Animals

Cyanobacteria, a danger for dogs


Allowing your pet to bathe is good, but be careful! the presence of cyanobacteria in water is a danger for dogs.

Indeed, these microorganisms are responsible every year for fatal poisoning in our four-legged friends. Thriving both in rivers and at sea, caution is required.

Jardiner Malin informs you on how to protect your dog.

What are cyanobacteria?

To begin with, cyanobacteria are particles that have been present on Earth for 2 to 3 billion years. Then they are found in plants, in water and in sand. Finally, they need light, heat and nutrients to survive, hence their presence in water in summer.

They represent a danger by producing toxins useful for their functioning which are in most of the times fatal for dogs. These are hepatotoxins (liver damage), dermatotoxins (skin problems) and neurotoxins (death from paralysis of the respiratory muscles).

In periods of high heat, cyanobacteria proliferate. And without heavy rain, they remain concentrated forming green or bluish layers on the surface of the water or spongy and black clumps at the bottom of the water.

Only water samples can determine which species of toxin infects a particular area.

How is the dog infected?

The dog is poisoned by cyanobacteria in three different ways:

  • swimming in fresh or salt water.
  • ingestion of contaminated water;
  • or contact with a soiled surface.

Symptoms that alert

Clinical signs of poisoning appear a few minutes after contact with cyanobacteria. And their severity is associated with the nature and extent of the toxin released by the bacteria.

  • The hepatotoxins results in vomiting, diarrhea, lethargy, hepatic failure, haemostatic disturbances and hypersalivation.
  • The dermatotoxins are responsible for irritation of the skin and mucous membranes.
  • The neurotoxins cause the most serious symptoms such as paralysis, respiratory distress, seizures and death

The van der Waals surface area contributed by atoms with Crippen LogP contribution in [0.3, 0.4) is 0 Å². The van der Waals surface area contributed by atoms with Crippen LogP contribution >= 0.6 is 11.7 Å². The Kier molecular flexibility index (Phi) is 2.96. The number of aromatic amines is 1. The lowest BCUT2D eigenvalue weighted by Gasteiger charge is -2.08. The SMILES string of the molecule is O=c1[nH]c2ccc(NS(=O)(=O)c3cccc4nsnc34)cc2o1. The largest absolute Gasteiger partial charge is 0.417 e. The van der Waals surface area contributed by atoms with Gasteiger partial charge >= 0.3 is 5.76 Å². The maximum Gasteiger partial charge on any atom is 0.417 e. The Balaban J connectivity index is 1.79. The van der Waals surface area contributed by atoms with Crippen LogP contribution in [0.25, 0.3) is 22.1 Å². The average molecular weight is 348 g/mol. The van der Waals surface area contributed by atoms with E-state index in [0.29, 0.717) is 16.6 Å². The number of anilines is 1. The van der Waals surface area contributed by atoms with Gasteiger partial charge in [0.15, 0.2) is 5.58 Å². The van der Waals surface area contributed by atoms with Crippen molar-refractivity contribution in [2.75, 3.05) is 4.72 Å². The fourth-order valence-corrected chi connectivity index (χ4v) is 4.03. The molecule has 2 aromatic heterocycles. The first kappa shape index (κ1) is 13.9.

How is cyanobacteria poisoning in dogs treated?

Unfortunately, no specific treatment exists. In the event of poisoning by hepatotoxins or dermatotoxins, the veterinarian relieves visible symptoms such as convulsions or diarrhea for example and encourages the dog to vomit.

In contrast, neurotoxin poisoning causes the dog to die quickly (in about 30 minutes).

Therefore, cyanobacteria are a real danger for dogs and prevention remains the only way to protect it.

How to protect your dog?

  • On the surface of the water, all green or blue surfaces should alert you
  • At the bottom of the water and especially in rivers, all spongy (they sometimes float on the surface) and black masses should be avoided.
  • During your walks, bring water so as not to let your dog drink in questionable water points (cloudy with bluish reflections).
  • Your dog should be kept on a leash in risk areas. In the event of a suspicious death reported, water samples are taken and analyzed and usually a sign prohibits swimming indicating the reason.
  • Check with the town hall of your place of residence, the tourist office during your holidays or on the ARS website to find out the affected localities.
  • Your dog's coat should be rinsed thoroughly after each summer swim.

Smart advice

Has your dog been driving at risk? Don't wait for the first symptoms! Take him immediately to your vet or to the veterinary emergency room. Reaction time is vital!

L.D.

Video: Blue Green Algae and Your Pets (October 2020).